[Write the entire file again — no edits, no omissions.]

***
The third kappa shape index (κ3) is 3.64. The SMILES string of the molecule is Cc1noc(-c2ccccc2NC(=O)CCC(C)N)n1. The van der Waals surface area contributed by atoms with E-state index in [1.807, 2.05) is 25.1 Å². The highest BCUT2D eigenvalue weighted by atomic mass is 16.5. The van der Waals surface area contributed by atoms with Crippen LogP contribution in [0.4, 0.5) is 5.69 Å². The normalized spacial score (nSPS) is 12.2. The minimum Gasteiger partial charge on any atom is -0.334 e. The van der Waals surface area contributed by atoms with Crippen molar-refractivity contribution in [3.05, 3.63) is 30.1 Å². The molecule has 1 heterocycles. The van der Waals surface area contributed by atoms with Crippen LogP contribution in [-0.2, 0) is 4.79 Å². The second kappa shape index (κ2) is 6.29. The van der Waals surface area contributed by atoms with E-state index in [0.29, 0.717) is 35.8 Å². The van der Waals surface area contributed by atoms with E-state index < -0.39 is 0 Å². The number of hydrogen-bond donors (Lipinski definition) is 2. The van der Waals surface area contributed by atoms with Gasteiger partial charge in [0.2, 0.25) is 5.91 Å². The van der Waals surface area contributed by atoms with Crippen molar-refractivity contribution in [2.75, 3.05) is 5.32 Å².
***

The third kappa shape index (κ3) is 3.64. The SMILES string of the molecule is Cc1noc(-c2ccccc2NC(=O)CCC(C)N)n1. The van der Waals surface area contributed by atoms with E-state index in [1.807, 2.05) is 25.1 Å². The highest BCUT2D eigenvalue weighted by atomic mass is 16.5. The van der Waals surface area contributed by atoms with Crippen LogP contribution in [0.4, 0.5) is 5.69 Å². The normalized spacial score (nSPS) is 12.2. The minimum Gasteiger partial charge on any atom is -0.334 e. The van der Waals surface area contributed by atoms with Crippen molar-refractivity contribution in [3.05, 3.63) is 30.1 Å². The molecule has 1 heterocycles. The van der Waals surface area contributed by atoms with Crippen LogP contribution in [-0.2, 0) is 4.79 Å². The second kappa shape index (κ2) is 6.29. The van der Waals surface area contributed by atoms with E-state index in [0.29, 0.717) is 35.8 Å². The van der Waals surface area contributed by atoms with E-state index < -0.39 is 0 Å². The number of hydrogen-bond donors (Lipinski definition) is 2. The van der Waals surface area contributed by atoms with Gasteiger partial charge in [0.2, 0.25) is 5.91 Å². The van der Waals surface area contributed by atoms with Crippen molar-refractivity contribution in [2.75, 3.05) is 5.32 Å².